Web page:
The Missouri legislature recently passed (over a veto) some new gun laws. These laws clear the way for “Constitutional Carry”: anyone legally permitted to own a firearm can now carry it concealed in public without a permit. (The term means, in effect, “I don’t need a permit to carry—the Constitution is my permit.”) Also included is a new Stand Your Ground law and some changes to the purchase permitting process.
In the interval between the veto and the override, the Missouri bishops asked the legislature not to override the veto. I’m not surprised the bishops have spoken out against Constitutional Carry. But I am surprised that they, in effect, spoke out strongly in favor of Missouri’s current concealed carry laws: “Missouri’s current statute outlines a reasonable and prudent process that ensures those obtaining a permit to carry a concealed weapon are properly trained and know when, and under what circumstances, they can lawfully use that weapon.”
I’ve seen some anti-bishop/anti-Catholic chatter from gun rights advocates in response to the statement. I’m not surprised about that. But again, what really ought to stand out here isn’t that the bishops were against Constitutional Carry—it’s that they were for the previous concealed carry laws.
This is not quite in keeping with the call from the American bishops in 1978 to eliminate handguns from our society. As they put it: “we believe that in the long run and with few exceptions (i.e., police officers, military use), handguns should be eliminated from our society.” In a previous article in Crisis, I criticized this call for confiscation. (So the Missouri bishops’ statement is encouraging to me, because they implicitly criticize that call, as well. I’m in good company!) But the call for confiscation was only one of many gun control recommendations the bishops have made. Because my previous article was very long as it was, I left aside these other suggestions. In this piece, I want to look into a couple of them.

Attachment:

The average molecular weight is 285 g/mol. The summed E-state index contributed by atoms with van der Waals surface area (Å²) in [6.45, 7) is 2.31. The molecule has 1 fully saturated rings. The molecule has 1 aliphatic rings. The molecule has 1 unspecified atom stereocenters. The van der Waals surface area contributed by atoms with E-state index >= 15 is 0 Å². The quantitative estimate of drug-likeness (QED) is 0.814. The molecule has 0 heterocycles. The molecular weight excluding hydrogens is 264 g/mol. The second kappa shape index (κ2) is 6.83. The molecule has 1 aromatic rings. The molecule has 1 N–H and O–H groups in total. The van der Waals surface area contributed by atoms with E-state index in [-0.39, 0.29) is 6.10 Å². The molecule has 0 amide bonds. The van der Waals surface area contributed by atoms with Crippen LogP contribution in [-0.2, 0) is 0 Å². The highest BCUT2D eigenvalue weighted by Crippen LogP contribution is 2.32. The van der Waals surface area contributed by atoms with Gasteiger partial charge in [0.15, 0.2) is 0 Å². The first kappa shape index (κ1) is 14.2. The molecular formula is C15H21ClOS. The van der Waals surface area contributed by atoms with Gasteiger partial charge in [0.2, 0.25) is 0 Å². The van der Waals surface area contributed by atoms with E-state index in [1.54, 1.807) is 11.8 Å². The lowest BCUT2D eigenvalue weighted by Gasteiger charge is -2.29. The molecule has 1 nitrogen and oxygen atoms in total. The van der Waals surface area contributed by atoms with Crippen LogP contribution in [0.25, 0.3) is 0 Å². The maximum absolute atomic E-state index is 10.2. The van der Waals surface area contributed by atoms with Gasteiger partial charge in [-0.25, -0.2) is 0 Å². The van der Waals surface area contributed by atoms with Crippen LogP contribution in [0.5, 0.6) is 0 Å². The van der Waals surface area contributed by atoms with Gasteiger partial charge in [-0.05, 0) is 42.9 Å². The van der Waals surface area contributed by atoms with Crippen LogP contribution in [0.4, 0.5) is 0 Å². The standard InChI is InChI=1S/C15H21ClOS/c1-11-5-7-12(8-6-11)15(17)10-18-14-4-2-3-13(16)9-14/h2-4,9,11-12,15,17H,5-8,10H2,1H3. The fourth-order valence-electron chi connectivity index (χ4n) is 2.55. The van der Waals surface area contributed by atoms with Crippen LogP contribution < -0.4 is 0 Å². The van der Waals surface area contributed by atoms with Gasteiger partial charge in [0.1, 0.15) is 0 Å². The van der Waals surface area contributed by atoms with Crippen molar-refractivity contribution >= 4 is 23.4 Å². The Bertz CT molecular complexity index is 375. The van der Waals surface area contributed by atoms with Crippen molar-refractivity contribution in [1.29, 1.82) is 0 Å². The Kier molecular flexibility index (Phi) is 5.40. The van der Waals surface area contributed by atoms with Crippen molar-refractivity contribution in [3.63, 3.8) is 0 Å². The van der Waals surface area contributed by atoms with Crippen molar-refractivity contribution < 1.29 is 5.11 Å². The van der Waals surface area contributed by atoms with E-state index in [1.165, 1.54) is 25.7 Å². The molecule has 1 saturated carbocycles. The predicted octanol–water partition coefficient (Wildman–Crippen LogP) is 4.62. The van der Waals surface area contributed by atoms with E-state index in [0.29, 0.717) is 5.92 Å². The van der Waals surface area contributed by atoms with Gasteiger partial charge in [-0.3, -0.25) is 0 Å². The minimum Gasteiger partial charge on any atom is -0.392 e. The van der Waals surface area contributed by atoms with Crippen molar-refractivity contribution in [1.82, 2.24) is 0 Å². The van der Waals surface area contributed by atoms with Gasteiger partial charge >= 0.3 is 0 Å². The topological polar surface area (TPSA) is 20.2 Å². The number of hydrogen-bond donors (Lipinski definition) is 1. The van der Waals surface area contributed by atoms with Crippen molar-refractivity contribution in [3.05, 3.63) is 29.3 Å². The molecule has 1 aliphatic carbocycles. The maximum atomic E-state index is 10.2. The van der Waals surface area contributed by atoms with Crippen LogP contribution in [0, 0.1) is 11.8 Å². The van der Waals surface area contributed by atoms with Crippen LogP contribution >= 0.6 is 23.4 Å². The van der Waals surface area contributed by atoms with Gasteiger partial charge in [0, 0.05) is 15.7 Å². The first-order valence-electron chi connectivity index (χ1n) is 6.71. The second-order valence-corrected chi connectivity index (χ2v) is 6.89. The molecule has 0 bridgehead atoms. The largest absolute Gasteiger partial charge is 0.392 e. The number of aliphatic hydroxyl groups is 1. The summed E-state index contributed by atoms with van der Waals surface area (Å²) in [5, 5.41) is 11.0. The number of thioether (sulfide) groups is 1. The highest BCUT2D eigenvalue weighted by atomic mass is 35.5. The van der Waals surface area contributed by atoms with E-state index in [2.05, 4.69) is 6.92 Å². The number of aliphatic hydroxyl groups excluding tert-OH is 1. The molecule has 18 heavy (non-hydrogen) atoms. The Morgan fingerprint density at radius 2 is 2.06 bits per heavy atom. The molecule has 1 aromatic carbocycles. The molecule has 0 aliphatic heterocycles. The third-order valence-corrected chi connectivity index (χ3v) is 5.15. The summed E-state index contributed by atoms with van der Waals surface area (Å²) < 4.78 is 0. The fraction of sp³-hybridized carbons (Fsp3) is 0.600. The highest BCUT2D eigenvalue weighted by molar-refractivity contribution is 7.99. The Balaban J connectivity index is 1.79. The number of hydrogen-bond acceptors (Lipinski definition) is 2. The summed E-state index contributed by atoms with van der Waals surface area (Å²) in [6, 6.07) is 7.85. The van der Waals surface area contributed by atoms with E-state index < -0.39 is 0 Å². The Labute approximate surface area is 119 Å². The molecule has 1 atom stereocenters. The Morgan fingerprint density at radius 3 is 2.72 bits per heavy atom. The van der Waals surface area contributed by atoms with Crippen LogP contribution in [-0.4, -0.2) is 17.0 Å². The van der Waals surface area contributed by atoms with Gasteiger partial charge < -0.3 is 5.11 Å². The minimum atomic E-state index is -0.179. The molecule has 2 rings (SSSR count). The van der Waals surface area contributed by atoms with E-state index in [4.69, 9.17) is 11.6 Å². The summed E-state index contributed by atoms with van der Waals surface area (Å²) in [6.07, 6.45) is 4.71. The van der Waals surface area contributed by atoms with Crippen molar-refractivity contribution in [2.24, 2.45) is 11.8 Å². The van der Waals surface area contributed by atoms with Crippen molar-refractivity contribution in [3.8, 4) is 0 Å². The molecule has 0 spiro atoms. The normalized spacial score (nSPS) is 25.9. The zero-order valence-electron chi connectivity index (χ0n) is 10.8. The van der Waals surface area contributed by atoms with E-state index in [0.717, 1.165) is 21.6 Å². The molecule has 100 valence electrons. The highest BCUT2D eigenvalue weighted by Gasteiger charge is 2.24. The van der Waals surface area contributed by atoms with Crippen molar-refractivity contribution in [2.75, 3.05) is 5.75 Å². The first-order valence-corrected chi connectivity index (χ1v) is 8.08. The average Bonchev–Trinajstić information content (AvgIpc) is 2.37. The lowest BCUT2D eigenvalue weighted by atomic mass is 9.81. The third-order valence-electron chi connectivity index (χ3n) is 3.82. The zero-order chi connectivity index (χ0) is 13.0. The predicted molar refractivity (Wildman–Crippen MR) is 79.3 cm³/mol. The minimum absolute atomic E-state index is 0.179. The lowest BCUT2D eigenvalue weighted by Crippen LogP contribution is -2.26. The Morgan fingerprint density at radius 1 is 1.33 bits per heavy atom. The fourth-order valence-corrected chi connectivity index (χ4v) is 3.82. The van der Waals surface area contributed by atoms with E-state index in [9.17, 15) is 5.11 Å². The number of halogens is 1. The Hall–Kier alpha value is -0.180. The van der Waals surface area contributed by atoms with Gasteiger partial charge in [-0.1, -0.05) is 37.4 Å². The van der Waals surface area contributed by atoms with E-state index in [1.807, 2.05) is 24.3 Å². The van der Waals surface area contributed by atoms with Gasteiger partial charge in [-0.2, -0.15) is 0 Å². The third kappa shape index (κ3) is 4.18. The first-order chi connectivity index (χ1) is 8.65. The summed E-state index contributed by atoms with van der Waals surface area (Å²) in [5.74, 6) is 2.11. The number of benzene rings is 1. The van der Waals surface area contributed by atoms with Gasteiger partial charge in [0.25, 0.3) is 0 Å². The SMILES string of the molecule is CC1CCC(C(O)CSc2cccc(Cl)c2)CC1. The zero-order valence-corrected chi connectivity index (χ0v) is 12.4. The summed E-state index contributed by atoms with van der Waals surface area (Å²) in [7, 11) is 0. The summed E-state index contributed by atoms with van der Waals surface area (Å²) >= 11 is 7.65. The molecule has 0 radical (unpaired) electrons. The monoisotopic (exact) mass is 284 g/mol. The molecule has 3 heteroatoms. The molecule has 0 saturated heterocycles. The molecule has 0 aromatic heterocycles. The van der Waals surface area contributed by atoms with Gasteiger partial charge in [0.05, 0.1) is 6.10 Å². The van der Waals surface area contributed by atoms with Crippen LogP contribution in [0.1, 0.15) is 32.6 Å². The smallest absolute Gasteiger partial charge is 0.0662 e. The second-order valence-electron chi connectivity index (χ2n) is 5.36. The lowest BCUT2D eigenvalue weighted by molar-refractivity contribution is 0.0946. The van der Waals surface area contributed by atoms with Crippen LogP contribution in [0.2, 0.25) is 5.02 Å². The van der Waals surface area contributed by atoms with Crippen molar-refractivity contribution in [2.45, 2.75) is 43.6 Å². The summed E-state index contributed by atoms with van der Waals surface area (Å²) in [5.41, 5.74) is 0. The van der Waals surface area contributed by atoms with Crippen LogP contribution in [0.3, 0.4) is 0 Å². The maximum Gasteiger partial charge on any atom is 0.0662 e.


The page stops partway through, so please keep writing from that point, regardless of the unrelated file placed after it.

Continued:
Let’s start with a little background. The Church’s teaching on guns isn’t particularly detailed. Jimmy Akin wrote a very good piece on this not too long ago, and I’d point the interested reader his way. The upshot, really, is that the Church is perfectly clear on the individual’s right to self-defense (within well-worked out parameters that happen to line up extraordinarily well with American self-defense law), and the Church hasn’t ever taken any kind of clear magisterial position on gun control, though of course we see that in the US our bishops have been pretty consistently in favor of more gun control rather than less. Akin concludes that “this is an area in which, in Cardinal Joseph Ratzinger’s words, there may be ‘a legitimate diversity of opinion’ among Catholics. (Crux also had a pretty good piece on this recently.)
I think that’s true—there may be a legitimate diversity of opinion. But I would also say that since our American hierarchy has been pretty consistent in urging additional gun control, we as American Catholics ought to not dismiss out of hand their words. Rather, we should look closely at what they said and give their recommendations the serious consideration they deserve.
A Ban on “Saturday Night Specials”?
So let’s look at the specific suggestions made by the hierarchy. In 1978, the USCCB Committee on Social Development and World Peace wrote: